For monthly data bundles, NetOne offers 13cents per megabyte whilst Econet’s cheapest monthly bundle is about 24cents per megabyte. While at face value NetOne seems to be charging more, a cost-benefit analysis indicates the State-owned telecommunications operator is offering a lower tariff for more. Before the recent tariff hike, NetOne and Econet were offering 25GB and 50GB bundles for ZWL $400 and ZWL $800. Under the new price regime, Econet increased its wifi-bundle rates by 225 percent and 150 percent while NetOne, on the other hand, increased its One-Fi bundle rates by 63 percent and 56 percent respectively.
Drawing from the above examples it is clear that there is uneven costing of data services in Zimbabwe with NetOne remaining on the lower side towards reasonable data fees when compared to Econet.
Ironically the two giant network providers operate under the same economic climate and are regulated by the same authority. In view of the adverse effects of Covid-19 and the need to steer e-commerce, the expectation is that such big companies like NetOne and Econet should assist the country to fight the pandemic through promoting digital solutions and spreading of information regarding the Coronavirus. Reasonable pricing would greatly help workers in the private and public sector that are practicing social distancing by working from home.
In order to cushion network providers Postal and Telecommunications Regulatory Authority of Zimbabwe (Potraz) director-general, Dr. Gift Machengete, revealed that Government has allocated free frequencies until the end of the year to the three mobile network providers, Econet, NetOne and Telecel.
This is a commendable move meant to ensure affordable data to consumers in the wake of Covid-19. Network service players must also reciprocate the gesture for the benefit of consumers. Concerning high tariffs, Dr. Machengete said the operators were still within the threshold of 30 cents per megabyte set by the regulator as the companies had been charging discounted bundles all along.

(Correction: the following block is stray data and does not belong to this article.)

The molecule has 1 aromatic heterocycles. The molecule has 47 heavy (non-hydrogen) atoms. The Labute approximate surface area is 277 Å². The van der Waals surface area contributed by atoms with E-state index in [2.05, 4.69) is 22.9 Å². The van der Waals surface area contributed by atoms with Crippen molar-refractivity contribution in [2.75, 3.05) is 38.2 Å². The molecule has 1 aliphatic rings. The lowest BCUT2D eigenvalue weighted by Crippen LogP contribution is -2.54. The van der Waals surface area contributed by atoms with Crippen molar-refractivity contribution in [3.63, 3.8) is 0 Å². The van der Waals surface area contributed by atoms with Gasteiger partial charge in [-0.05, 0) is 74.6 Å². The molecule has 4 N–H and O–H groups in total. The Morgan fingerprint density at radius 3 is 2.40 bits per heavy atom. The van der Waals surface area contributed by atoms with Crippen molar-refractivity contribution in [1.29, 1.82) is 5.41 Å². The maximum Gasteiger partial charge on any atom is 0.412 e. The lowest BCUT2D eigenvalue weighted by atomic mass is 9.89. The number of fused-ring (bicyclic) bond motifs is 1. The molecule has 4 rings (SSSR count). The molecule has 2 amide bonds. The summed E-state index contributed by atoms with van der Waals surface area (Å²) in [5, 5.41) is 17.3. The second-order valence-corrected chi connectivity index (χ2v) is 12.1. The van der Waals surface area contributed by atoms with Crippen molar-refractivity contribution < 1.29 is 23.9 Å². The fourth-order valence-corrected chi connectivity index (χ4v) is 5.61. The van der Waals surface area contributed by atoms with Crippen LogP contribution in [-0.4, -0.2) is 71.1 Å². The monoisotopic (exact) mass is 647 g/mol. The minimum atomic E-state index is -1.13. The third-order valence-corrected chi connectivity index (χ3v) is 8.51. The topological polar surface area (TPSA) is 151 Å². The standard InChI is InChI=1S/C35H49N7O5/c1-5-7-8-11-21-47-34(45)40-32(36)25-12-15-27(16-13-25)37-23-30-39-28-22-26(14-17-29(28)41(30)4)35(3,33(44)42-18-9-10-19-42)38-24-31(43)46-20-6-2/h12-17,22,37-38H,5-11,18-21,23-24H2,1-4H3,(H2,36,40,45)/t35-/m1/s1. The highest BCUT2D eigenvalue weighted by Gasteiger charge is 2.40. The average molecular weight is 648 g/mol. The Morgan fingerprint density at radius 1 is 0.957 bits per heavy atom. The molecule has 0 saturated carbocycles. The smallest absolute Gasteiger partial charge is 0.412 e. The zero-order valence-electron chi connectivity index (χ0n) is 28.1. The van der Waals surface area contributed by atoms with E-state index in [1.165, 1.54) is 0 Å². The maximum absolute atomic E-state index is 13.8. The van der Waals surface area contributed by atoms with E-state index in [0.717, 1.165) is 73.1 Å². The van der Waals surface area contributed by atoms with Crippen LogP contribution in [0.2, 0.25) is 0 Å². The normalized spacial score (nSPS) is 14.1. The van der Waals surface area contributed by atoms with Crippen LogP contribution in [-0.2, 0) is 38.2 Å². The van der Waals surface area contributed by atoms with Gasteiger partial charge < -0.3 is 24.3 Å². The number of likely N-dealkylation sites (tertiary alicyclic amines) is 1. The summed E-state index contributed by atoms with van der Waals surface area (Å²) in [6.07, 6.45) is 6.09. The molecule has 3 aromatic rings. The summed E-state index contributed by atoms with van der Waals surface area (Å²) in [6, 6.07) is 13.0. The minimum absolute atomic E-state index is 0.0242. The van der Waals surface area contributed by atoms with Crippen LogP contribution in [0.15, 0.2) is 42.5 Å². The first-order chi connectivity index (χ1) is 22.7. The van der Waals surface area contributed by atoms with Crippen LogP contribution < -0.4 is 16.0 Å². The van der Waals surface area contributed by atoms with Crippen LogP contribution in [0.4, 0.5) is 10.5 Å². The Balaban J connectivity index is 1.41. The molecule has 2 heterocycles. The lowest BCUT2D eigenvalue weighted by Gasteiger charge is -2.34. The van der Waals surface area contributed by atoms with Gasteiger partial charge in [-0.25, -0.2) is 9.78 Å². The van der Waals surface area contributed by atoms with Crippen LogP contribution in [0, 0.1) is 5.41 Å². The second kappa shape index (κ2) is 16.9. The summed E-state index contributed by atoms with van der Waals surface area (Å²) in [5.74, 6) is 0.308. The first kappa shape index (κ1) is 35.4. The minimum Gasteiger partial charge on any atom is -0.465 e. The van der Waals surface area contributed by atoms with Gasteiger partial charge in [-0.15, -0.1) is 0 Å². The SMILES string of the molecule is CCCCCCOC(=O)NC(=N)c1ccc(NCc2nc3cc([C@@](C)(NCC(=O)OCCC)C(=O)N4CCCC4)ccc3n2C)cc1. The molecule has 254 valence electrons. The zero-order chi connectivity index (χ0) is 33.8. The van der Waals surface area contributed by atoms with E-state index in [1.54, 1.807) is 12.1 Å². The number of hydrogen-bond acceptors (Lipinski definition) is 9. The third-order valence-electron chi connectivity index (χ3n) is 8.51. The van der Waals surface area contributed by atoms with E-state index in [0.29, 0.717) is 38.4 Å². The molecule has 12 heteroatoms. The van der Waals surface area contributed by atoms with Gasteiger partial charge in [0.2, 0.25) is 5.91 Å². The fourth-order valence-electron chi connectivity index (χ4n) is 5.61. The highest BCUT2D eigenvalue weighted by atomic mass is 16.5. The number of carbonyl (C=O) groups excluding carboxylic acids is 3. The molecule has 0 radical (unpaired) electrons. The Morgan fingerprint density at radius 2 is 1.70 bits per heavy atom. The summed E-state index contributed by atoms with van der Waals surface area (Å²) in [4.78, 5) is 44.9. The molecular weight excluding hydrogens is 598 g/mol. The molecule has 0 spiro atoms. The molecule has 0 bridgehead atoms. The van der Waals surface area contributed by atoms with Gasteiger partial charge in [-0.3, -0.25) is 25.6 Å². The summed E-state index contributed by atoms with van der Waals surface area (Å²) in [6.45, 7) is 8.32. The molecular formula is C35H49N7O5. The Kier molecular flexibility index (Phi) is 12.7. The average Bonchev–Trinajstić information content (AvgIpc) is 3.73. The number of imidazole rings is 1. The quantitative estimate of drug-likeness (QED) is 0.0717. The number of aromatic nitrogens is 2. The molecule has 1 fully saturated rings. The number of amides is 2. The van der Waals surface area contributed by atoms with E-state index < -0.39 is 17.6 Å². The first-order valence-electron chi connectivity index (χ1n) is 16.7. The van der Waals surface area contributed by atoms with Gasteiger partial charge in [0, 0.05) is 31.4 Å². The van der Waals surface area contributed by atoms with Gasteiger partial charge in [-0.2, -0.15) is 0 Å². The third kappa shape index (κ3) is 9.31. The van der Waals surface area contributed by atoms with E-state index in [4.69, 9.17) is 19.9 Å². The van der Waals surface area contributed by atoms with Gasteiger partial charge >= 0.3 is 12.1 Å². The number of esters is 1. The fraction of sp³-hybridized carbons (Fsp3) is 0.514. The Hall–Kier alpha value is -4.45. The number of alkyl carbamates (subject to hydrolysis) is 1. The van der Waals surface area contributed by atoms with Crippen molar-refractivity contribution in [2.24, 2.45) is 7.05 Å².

“Potraz also continues to regulate tariffs for data or internet using the cost-based pricing principle. This means only the costs incurred to provide the service are used to determine the tariff thresholds within which operators set tariffs,” he told our sister paper, The Sunday News.
“This is meant to balance the need to ensure service affordability while at the same time ensuring the survival of operators and at the same time giving operators the flexibility to compete on price offerings as manifested in their discounted bundle offerings,” he said.
Globally, millions of people are also going online to stay in touch during Covid-19 and yet half of the world population has no access to the Internet, according to the World Economic Forum. It further notes that among the many inequalities exposed by Covid-19 the digital divide is not only one of the starkest but surprising. In South Africa, the government has called for data network providers to freeze costs for the duration of the Covid-19 period. For a developing country like Zimbabwe, there is a need to ensure the affordability of data services to all people for the economy to derive the full benefits of inclusive digitisation.